The International System of Units, abbreviated and commonly known as the SI, is officially known as Le Système International d'Unités and is overseen by the Bureau International des Poinds et Mesures located near Paris, France. Their website is

    http://www.bipm.org

    and their mission, as quoted from that website, is to "provide the basis for a single, coherent

    system of measurements throughout the world, traceable to the International System of Units..."

    So, the SI can handle British Barns and any other thing you want to throw at it. :smile:
     
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  15. michaelbsc

    michaelbsc Member

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    And all these things made perfectly good sense at the time they were the standard.
     
  16. tomalophicon

    tomalophicon Member

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    Let's take a moment to thank our French cousins for freeing us from the Imperial baloney we once relied on.
     
  17. tjaded

    tjaded Subscriber

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    I was asking about millimeters! My idea of humor...


     
  18. Tim Boehm

    Tim Boehm Subscriber

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    i see, that's actually funny. my mistake, but 1 milliliter is .00022 of an imperial gallon, not .0022.

    so there are approximately 4546.092 milliliters in an imperial gallon, just in case anyone really wants to know.
     
  19. jnanian

    jnanian Advertiser Advertiser

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    great find gordon !

    i see you do pinhole work, this paper is very slow ( silver chloride used to be called "gaslight paper" by some )
    it requires like a 300W flood light and dense +contrasty film works the best, so using it in a pinhole camera might not be useful.

    if you have a box camera ... you could expose your film, and process it in dilute dektol
    for a little longer than you might normally ( if you ever normally processed film in it it used to be suggested 7 min / 1: 7 )
    to build up density and contrast ...
    cut your film down and make contact prints ...

    you might consider paper negatives make with a camera of some sort
    to make contact prints on your paper.

    i love making photograms on azo i have :smile:

    good luck ( and have fun )
    john

    ps.

    my car gets 40 rods to the hogshead ...
     
  20. Jim Noel

    Jim Noel Member

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    I don't remember exactly, but it seems to me Kodak began the move from packages of 12 and 144, to 10, 25, and 100 around 1950-1955. Agfa and others followed along soon after.
    I have always thought it ridiculous to sell sheet film in boxes of 25 which means one can load 12 holders and have a sheet left over in the box. Paper was boxed in the same quantities as film.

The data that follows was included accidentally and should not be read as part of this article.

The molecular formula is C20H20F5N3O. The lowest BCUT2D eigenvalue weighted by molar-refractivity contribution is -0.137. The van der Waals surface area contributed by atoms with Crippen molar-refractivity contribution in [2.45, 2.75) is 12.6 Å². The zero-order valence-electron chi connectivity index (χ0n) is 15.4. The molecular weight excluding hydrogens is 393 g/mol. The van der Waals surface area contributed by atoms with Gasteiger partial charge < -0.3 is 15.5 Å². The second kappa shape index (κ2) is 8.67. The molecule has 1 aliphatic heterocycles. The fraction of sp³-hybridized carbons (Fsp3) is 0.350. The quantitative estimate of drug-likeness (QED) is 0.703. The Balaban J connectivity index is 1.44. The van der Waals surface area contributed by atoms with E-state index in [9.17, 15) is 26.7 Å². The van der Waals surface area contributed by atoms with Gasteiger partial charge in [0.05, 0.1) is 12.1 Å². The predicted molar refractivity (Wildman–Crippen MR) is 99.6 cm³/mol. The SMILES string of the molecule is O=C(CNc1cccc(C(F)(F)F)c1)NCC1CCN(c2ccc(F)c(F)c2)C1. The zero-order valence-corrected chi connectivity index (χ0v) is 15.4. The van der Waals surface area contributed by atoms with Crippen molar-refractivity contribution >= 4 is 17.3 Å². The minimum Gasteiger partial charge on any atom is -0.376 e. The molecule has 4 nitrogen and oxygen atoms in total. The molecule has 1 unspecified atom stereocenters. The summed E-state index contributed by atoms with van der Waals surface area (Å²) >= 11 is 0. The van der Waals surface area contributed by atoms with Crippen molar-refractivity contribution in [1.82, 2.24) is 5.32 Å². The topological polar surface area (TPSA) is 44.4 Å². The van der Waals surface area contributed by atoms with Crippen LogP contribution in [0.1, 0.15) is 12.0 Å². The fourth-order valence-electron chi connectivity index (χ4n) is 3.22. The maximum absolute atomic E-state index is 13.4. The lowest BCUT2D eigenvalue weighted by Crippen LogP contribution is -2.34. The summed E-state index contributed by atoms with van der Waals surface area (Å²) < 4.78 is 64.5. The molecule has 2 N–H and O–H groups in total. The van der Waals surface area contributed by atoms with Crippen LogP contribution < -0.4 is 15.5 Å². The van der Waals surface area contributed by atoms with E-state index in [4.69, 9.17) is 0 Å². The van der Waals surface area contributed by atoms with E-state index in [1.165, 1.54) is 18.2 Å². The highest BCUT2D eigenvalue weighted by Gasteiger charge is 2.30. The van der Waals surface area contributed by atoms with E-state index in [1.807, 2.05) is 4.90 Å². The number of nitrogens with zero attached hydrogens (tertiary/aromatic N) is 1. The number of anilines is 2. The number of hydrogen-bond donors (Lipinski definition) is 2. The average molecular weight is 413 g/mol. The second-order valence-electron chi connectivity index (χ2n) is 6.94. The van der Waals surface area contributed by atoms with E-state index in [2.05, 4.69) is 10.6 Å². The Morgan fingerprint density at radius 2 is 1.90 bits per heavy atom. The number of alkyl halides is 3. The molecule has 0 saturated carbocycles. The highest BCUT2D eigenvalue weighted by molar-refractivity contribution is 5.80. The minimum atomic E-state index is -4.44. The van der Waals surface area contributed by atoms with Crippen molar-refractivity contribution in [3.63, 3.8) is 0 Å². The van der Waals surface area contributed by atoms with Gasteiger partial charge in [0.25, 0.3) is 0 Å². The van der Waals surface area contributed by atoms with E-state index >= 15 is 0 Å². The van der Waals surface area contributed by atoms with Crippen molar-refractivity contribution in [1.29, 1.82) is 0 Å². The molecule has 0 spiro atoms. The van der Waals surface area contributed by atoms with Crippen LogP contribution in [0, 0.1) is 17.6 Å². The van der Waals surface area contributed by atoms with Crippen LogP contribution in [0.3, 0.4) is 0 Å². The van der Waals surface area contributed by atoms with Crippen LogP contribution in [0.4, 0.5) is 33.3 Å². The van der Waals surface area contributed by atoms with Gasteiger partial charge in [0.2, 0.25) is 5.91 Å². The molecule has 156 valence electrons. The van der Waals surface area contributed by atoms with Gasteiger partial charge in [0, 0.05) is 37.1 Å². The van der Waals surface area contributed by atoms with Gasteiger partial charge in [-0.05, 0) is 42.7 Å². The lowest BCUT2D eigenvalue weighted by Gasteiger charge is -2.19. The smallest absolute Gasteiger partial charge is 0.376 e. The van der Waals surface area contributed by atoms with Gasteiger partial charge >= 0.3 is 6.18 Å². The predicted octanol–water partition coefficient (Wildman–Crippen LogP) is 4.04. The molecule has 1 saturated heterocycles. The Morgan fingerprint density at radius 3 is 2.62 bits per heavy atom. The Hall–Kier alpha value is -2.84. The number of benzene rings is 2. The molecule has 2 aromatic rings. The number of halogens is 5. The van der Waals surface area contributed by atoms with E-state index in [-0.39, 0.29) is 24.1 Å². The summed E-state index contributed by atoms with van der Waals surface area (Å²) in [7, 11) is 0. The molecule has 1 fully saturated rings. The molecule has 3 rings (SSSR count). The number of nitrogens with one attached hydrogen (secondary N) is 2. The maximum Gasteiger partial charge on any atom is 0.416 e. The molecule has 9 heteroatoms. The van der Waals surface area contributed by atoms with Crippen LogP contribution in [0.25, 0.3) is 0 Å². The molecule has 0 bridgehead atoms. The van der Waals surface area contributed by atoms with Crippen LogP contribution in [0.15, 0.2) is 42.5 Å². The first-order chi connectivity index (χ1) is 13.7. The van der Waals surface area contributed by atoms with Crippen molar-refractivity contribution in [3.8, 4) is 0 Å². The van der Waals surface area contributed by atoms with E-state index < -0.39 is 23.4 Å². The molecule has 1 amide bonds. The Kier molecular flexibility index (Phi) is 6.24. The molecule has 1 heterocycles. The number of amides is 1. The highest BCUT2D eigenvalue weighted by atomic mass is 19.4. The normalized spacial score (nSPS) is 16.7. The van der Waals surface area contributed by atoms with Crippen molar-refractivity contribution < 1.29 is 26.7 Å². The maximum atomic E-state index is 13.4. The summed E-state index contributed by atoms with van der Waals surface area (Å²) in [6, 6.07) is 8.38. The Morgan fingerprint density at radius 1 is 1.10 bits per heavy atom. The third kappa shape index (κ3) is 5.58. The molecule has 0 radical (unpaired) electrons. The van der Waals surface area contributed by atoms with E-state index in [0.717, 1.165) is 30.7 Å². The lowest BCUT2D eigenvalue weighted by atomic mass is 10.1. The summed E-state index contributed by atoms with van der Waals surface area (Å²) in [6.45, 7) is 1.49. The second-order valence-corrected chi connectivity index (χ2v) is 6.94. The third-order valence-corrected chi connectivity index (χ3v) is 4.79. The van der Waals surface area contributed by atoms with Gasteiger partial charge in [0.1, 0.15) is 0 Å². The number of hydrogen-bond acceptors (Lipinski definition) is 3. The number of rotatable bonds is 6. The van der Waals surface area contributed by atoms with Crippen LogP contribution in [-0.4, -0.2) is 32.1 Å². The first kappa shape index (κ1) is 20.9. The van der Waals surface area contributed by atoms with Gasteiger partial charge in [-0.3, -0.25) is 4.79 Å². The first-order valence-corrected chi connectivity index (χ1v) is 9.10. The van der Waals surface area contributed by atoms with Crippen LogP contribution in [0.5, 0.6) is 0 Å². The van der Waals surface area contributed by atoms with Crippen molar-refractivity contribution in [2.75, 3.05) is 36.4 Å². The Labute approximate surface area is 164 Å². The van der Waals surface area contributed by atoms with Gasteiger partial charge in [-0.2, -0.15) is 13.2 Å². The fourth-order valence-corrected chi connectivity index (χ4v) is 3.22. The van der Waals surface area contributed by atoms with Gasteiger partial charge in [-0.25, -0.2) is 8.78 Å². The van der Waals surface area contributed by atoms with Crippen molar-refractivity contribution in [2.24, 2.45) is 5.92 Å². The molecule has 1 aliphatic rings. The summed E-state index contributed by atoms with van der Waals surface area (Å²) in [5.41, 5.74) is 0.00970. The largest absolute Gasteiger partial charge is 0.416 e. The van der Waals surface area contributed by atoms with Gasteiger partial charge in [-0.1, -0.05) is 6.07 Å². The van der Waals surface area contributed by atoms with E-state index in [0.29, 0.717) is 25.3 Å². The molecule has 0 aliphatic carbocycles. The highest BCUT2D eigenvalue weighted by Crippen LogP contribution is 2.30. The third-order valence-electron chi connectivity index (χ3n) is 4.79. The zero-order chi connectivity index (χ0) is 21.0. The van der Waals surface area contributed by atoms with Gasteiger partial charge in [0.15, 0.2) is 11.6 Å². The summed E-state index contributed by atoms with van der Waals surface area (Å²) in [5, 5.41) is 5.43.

21. mwdake

    mwdake Member

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    And, try the old English units for money used up until 1971, Pounds, Shillings and Pence.
    12 penny's in a Shilling, 20 Shillings in a Pound.
     
  22. Photo Engineer

    Photo Engineer Subscriber

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    I used to use the odd sheet as the crossover test sheet when changing batches!

    PE
     
  23. rmckinne

    rmckinne Subscriber

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    old Azo can surprise you

    I have a box of 5x7 Azo with an expiration date of 1941 and it prints perfectly. On the other hand, I have some 2003 Azo grade 3 that prints a little dirty, especially at the perimeter of the sheet. My theory is that the older the stuff is, the longer it lasts. However, Grade 0 would be pretty much useless. One would have to make some negs suited to it: develop in Dektol or D-19 until the neg is bullet proof. Then you might get something really spectacular on the Grade 0.
     
  24. tomalophicon

    tomalophicon Member

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    I have to print my Tri-x that I push to 1600 on grade 0 usually. I push a roll a month, or so.
     
  25. pinholeboy

    pinholeboy Subscriber

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    John,

    Wasn't planning on using it for pinhole. Actually I don't think that I am going to use it at all. For the type of photography I do I wasn't sure if I could appreciate it. I was thinking of selling it to someone who would make better use of it.

    Question for everyone, I know that a grade 1 would be better but would it be much better than a grade 0? Is it much more useful?

    Thanks for all your comments and feedback!

    Gordon
     
  26. Photo Engineer

    Photo Engineer Subscriber

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    IMHO the value is more historical than as a usable paper.

    PE